The Camp Croft FUDS is located in northwest SC, less than 10 miles southeast of downtown Spartanburg, SC. Between 1941 and 1944, Camp Croft was used as an infantry replacement training center for the Army Ground Forces, Fourth Service Command. Infantry units were trained along with artillery and mortar units. The United States acquired 19,044.46 acres, comprising 19,039.04 acres in fee, 5.42 acres in easement interests, six no-area easements, and two no-area licenses. Acquisition was accomplished by condemnation. Prior to DoD’s use, the land was used for a mix of woodlands, farms, and private residences. DoD declared the entire installation (just over 19,000 acres) surplus in November 1946, and subsequently excessed it in 1947. One of the most significant conveyances was approximately 7,054 acres conveyed by quitclaim deed to the SC Commission of Forestry. USACE has determined that Camp Croft Sate Park (formerly known as the Croft State Natural Area) is eligible for the FUDS program. The Military Munitions Response Program (MMRP) Remedial Investigation (RI) for the Camp Croft FUDS was conducted under MRS 03 which, at the time, consisted of 12,337 acres. Based on evidence of munitions contamination, the RI investigation area was expanded to a total of approximately 13,295 acres.
Camp Croft IRTC was officially activated on 10 January 1941 and consisted of two general areas: a series of operational ranges; and a non-range area, including troop housing area for 20,000 trainees and support personnel; and attached administrative headquarters. Camp Croft served as one of the Army’s principal IRTCs; approximately 250,000 soldiers were trained at the facility. Camp Croft was also a prisoner-of-war camp during World War II.
USACE conducted Remedial Investigation (RI) fieldwork at the Camp Croft FUDS between January and October 2012. The RI, which characterized the nature and extent of munitions and MC-related contamination, included an ecological and human health risk assessment. USACE conducted the RI for the former Munitions Response Site (MRS) 1 (see Table 2-1, below), and portions of former MRS 3, Area of Potential Interest (AoPI) 8, AoPI 9E, AoPI 10A, AoPI 10B, and AoPI 11C. Areas for which property owners denied rights-of-entry included former MRS 2 and portions of former MRS 3, AoPI 3, AoPI 5, AoPI 9G, AoPI 11B, and AoPI 11D. During the RI, USACE removed 39 UXO, a discarded military munition, and approximately 2,900 pounds of Munitions Debris.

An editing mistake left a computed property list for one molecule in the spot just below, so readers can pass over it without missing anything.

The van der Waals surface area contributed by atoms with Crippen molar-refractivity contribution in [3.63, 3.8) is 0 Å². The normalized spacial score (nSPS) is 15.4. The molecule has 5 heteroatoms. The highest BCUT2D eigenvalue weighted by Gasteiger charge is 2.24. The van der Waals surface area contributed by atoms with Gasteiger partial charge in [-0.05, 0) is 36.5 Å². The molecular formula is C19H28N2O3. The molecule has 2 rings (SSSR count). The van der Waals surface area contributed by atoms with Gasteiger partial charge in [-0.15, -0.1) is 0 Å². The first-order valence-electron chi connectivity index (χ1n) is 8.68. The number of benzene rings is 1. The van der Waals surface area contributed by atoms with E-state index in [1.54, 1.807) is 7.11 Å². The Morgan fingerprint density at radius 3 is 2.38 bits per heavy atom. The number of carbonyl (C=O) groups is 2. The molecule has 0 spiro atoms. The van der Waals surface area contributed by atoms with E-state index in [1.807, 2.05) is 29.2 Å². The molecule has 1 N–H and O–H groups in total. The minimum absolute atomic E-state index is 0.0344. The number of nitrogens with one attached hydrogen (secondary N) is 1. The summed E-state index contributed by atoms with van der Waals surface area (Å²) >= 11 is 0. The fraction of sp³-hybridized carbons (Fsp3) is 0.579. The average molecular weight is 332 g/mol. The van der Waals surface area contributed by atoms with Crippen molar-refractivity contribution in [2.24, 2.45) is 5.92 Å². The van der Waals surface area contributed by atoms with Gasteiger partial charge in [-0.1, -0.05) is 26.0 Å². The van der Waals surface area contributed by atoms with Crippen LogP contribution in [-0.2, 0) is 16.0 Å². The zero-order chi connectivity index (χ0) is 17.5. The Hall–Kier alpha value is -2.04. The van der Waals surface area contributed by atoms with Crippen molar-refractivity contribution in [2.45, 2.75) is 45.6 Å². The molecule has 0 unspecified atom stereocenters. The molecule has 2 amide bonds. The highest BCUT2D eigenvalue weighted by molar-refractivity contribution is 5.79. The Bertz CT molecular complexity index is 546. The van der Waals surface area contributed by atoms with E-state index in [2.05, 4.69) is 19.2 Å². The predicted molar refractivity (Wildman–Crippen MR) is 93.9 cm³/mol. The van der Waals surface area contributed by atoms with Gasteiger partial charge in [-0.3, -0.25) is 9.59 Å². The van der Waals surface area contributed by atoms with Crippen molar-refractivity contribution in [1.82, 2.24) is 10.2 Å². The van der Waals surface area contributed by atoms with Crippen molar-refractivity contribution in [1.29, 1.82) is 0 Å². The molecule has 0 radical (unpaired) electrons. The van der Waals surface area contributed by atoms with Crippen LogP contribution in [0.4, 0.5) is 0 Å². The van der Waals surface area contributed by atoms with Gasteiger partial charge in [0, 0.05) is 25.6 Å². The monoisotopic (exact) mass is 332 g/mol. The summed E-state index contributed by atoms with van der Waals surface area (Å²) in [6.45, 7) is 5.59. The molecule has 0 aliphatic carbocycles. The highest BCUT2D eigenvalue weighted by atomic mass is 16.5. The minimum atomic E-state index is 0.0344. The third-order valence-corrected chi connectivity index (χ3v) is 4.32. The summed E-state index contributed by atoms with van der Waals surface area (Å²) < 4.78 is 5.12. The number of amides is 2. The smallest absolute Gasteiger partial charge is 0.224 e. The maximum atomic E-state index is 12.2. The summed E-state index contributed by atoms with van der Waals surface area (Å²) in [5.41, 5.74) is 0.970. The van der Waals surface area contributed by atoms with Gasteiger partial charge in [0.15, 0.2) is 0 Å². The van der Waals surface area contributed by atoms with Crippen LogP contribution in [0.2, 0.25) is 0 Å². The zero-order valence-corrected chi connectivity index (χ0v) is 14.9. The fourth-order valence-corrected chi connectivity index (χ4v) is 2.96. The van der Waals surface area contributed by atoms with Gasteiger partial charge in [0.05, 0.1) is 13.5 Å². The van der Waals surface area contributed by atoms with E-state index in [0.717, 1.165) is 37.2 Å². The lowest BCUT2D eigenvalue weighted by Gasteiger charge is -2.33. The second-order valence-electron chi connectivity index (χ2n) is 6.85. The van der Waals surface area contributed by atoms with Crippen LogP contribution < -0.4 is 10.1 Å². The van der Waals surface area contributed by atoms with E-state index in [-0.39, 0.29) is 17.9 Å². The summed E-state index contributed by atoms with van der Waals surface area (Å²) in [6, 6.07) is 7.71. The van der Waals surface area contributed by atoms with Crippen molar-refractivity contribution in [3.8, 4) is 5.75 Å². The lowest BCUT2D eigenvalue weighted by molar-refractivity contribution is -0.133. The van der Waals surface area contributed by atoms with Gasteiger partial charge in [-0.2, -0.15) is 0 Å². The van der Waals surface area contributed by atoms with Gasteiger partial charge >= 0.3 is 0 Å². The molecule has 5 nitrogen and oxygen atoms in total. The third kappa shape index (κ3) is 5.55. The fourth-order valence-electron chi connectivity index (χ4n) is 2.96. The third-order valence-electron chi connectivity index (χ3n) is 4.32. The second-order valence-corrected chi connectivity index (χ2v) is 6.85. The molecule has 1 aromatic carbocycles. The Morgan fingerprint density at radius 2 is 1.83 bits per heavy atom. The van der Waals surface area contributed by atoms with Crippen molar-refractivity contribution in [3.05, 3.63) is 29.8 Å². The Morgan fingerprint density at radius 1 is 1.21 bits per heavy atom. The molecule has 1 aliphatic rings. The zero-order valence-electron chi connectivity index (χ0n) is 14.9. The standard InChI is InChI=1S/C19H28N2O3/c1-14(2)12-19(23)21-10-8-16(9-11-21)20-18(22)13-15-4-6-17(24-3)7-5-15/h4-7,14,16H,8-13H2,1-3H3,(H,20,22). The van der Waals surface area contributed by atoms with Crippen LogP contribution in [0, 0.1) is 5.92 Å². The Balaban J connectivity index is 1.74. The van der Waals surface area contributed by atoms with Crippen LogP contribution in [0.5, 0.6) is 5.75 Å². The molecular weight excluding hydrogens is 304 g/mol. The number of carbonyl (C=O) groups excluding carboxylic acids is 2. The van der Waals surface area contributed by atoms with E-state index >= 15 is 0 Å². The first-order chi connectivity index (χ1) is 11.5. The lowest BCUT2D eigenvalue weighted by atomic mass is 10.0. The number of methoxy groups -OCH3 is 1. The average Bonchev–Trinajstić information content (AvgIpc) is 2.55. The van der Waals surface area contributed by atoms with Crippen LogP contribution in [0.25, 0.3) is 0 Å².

Munitions and related debris (e.g., MD, range-related debris) are present in many locations across the Camp Croft FUDS. Historical evidence USACE collected during previous munitions responses were combined with the RI’s findings to develop a comprehensive understanding of the nature and extent of munitions and MC.
Camp Croft had at least 12 operational ranges used for live-fire training. Live-fire training was conducted with small arms ammunition (i.e., ammunition, without projectiles that contain explosives (other than tracers), that is .50 caliber or smaller, or for shotguns), anti-tank rockets, anti-aircraft artillery, 60 mm infantry mortars, and 81 mm infantry mortars. The training range impact areas that comprised 16,929 acres are classified as the former range impact areas; a 167- acre cantonment area and a 175-acre grenade court were also located at the camp.
Eighteen MEC (60 and 81mm mortars) and MD (60mm and 81mm mortars, grenades, and undifferentiated fragments) were discovered during the RI. The maximum depth of MEC recovered was 15 inches bgs. No explosives were detected, and no metals detections exceeded the project action limits.
Munitions may remain present for long periods of time. Several factors influence the possible migration of munitions from a site. These may include erosion and inappropriate and unsafe human activity, in which people pick up and move munitions